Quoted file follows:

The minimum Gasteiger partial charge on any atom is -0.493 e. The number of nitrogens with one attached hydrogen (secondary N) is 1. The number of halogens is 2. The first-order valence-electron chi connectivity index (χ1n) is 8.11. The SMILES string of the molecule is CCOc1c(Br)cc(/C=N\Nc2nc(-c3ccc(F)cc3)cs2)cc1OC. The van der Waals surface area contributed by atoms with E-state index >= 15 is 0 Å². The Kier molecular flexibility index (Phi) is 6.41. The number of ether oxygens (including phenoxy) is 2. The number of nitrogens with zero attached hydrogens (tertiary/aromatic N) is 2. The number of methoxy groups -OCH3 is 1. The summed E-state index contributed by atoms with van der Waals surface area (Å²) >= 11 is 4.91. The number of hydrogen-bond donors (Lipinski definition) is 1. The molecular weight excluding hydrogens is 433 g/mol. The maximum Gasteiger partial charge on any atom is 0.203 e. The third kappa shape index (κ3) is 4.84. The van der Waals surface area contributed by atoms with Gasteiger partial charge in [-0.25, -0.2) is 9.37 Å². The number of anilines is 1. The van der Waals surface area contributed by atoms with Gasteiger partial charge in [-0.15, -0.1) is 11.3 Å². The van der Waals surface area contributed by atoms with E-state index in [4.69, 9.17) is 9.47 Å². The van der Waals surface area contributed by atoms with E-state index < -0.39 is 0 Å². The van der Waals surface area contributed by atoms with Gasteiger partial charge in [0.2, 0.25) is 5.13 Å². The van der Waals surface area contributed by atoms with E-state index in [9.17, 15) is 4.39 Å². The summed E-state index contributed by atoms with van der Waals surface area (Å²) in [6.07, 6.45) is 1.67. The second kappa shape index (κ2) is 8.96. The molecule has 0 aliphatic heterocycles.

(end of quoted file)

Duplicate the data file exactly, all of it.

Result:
The minimum Gasteiger partial charge on any atom is -0.493 e. The number of nitrogens with one attached hydrogen (secondary N) is 1. The number of halogens is 2. The first-order valence-electron chi connectivity index (χ1n) is 8.11. The SMILES string of the molecule is CCOc1c(Br)cc(/C=N\Nc2nc(-c3ccc(F)cc3)cs2)cc1OC. The van der Waals surface area contributed by atoms with E-state index >= 15 is 0 Å². The Kier molecular flexibility index (Phi) is 6.41. The number of ether oxygens (including phenoxy) is 2. The number of nitrogens with zero attached hydrogens (tertiary/aromatic N) is 2. The number of methoxy groups -OCH3 is 1. The summed E-state index contributed by atoms with van der Waals surface area (Å²) >= 11 is 4.91. The number of hydrogen-bond donors (Lipinski definition) is 1. The molecular weight excluding hydrogens is 433 g/mol. The maximum Gasteiger partial charge on any atom is 0.203 e. The third kappa shape index (κ3) is 4.84. The van der Waals surface area contributed by atoms with Gasteiger partial charge in [-0.25, -0.2) is 9.37 Å². The number of anilines is 1. The van der Waals surface area contributed by atoms with Gasteiger partial charge in [-0.15, -0.1) is 11.3 Å². The van der Waals surface area contributed by atoms with E-state index in [4.69, 9.17) is 9.47 Å². The van der Waals surface area contributed by atoms with E-state index < -0.39 is 0 Å². The van der Waals surface area contributed by atoms with Gasteiger partial charge in [0.2, 0.25) is 5.13 Å². The van der Waals surface area contributed by atoms with E-state index in [9.17, 15) is 4.39 Å². The summed E-state index contributed by atoms with van der Waals surface area (Å²) in [6.07, 6.45) is 1.67. The second kappa shape index (κ2) is 8.96. The molecule has 0 aliphatic heterocycles.